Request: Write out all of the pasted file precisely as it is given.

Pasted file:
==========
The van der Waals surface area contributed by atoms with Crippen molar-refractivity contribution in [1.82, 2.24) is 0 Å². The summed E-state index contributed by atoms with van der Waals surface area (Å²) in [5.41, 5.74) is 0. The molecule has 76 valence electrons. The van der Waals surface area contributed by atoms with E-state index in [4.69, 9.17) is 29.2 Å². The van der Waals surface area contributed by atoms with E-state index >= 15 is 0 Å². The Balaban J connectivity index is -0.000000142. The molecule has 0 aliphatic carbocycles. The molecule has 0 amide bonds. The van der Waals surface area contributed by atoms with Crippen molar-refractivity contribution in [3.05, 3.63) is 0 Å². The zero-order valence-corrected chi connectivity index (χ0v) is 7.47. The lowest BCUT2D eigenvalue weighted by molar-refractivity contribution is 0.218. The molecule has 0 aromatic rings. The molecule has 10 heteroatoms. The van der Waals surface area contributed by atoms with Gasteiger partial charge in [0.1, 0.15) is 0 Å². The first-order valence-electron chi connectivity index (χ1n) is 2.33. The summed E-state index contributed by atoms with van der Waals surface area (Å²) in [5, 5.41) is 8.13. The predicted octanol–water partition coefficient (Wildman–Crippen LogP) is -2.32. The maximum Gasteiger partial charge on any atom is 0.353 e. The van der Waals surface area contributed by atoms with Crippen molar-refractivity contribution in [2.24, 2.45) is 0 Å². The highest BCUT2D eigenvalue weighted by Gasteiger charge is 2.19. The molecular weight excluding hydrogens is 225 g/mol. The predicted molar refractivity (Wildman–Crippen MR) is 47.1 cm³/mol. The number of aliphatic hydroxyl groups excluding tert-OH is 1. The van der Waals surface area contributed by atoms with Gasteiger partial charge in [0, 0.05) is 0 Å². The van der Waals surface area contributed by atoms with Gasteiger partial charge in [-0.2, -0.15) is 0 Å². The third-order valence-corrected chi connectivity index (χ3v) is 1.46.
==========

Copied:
The van der Waals surface area contributed by atoms with Crippen molar-refractivity contribution in [1.82, 2.24) is 0 Å². The summed E-state index contributed by atoms with van der Waals surface area (Å²) in [5.41, 5.74) is 0. The molecule has 76 valence electrons. The van der Waals surface area contributed by atoms with E-state index in [4.69, 9.17) is 29.2 Å². The van der Waals surface area contributed by atoms with E-state index >= 15 is 0 Å². The Balaban J connectivity index is -0.000000142. The molecule has 0 aliphatic carbocycles. The molecule has 0 amide bonds. The van der Waals surface area contributed by atoms with Crippen molar-refractivity contribution in [3.05, 3.63) is 0 Å². The zero-order valence-corrected chi connectivity index (χ0v) is 7.47. The lowest BCUT2D eigenvalue weighted by molar-refractivity contribution is 0.218. The molecule has 0 aromatic rings. The molecule has 10 heteroatoms. The van der Waals surface area contributed by atoms with Gasteiger partial charge in [0.1, 0.15) is 0 Å². The first-order valence-electron chi connectivity index (χ1n) is 2.33. The summed E-state index contributed by atoms with van der Waals surface area (Å²) in [5, 5.41) is 8.13. The predicted octanol–water partition coefficient (Wildman–Crippen LogP) is -2.32. The maximum Gasteiger partial charge on any atom is 0.353 e. The van der Waals surface area contributed by atoms with Crippen molar-refractivity contribution in [2.24, 2.45) is 0 Å². The highest BCUT2D eigenvalue weighted by Gasteiger charge is 2.19. The molecular weight excluding hydrogens is 225 g/mol. The predicted molar refractivity (Wildman–Crippen MR) is 47.1 cm³/mol. The number of aliphatic hydroxyl groups excluding tert-OH is 1. The van der Waals surface area contributed by atoms with Gasteiger partial charge in [0, 0.05) is 0 Å². The van der Waals surface area contributed by atoms with Gasteiger partial charge in [-0.2, -0.15) is 0 Å². The third-order valence-corrected chi connectivity index (χ3v) is 1.46.